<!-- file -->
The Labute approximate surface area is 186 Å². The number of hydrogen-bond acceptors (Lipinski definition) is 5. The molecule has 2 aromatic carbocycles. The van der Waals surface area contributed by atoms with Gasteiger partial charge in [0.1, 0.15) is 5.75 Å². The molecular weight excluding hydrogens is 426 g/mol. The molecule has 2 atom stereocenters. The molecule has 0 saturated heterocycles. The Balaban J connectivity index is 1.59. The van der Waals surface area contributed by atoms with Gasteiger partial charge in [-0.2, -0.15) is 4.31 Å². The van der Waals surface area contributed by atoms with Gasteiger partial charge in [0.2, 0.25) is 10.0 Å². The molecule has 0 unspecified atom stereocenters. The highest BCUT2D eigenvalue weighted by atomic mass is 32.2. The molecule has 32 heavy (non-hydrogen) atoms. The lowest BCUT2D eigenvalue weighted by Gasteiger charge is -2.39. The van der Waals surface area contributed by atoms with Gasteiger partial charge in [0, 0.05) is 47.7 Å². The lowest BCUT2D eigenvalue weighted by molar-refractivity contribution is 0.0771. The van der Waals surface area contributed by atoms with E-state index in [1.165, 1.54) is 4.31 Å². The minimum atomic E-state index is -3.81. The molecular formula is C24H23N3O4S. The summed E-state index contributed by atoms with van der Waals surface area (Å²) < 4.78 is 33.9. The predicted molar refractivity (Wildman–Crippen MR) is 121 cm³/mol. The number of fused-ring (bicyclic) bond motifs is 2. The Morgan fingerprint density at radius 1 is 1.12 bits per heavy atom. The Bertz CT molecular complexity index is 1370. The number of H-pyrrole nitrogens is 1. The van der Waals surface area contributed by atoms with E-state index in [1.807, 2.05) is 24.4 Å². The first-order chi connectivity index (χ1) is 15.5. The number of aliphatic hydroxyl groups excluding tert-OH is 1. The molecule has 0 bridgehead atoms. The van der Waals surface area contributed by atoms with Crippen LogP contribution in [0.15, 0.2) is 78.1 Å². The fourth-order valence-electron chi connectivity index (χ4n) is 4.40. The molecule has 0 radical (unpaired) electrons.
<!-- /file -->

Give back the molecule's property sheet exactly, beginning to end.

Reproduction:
The Labute approximate surface area is 186 Å². The number of hydrogen-bond acceptors (Lipinski definition) is 5. The molecule has 2 aromatic carbocycles. The van der Waals surface area contributed by atoms with Gasteiger partial charge in [0.1, 0.15) is 5.75 Å². The molecular weight excluding hydrogens is 426 g/mol. The molecule has 2 atom stereocenters. The molecule has 0 saturated heterocycles. The Balaban J connectivity index is 1.59. The van der Waals surface area contributed by atoms with Gasteiger partial charge in [-0.2, -0.15) is 4.31 Å². The van der Waals surface area contributed by atoms with Gasteiger partial charge in [0.2, 0.25) is 10.0 Å². The molecule has 0 unspecified atom stereocenters. The highest BCUT2D eigenvalue weighted by atomic mass is 32.2. The molecule has 32 heavy (non-hydrogen) atoms. The lowest BCUT2D eigenvalue weighted by Gasteiger charge is -2.39. The van der Waals surface area contributed by atoms with Gasteiger partial charge in [0, 0.05) is 47.7 Å². The lowest BCUT2D eigenvalue weighted by molar-refractivity contribution is 0.0771. The van der Waals surface area contributed by atoms with E-state index in [1.165, 1.54) is 4.31 Å². The minimum atomic E-state index is -3.81. The molecular formula is C24H23N3O4S. The summed E-state index contributed by atoms with van der Waals surface area (Å²) < 4.78 is 33.9. The predicted molar refractivity (Wildman–Crippen MR) is 121 cm³/mol. The number of fused-ring (bicyclic) bond motifs is 2. The Morgan fingerprint density at radius 1 is 1.12 bits per heavy atom. The Bertz CT molecular complexity index is 1370. The number of H-pyrrole nitrogens is 1. The van der Waals surface area contributed by atoms with E-state index in [1.807, 2.05) is 24.4 Å². The first-order chi connectivity index (χ1) is 15.5. The number of aliphatic hydroxyl groups excluding tert-OH is 1. The molecule has 0 bridgehead atoms. The van der Waals surface area contributed by atoms with Crippen LogP contribution in [0.15, 0.2) is 78.1 Å². The fourth-order valence-electron chi connectivity index (χ4n) is 4.40. The molecule has 0 radical (unpaired) electrons.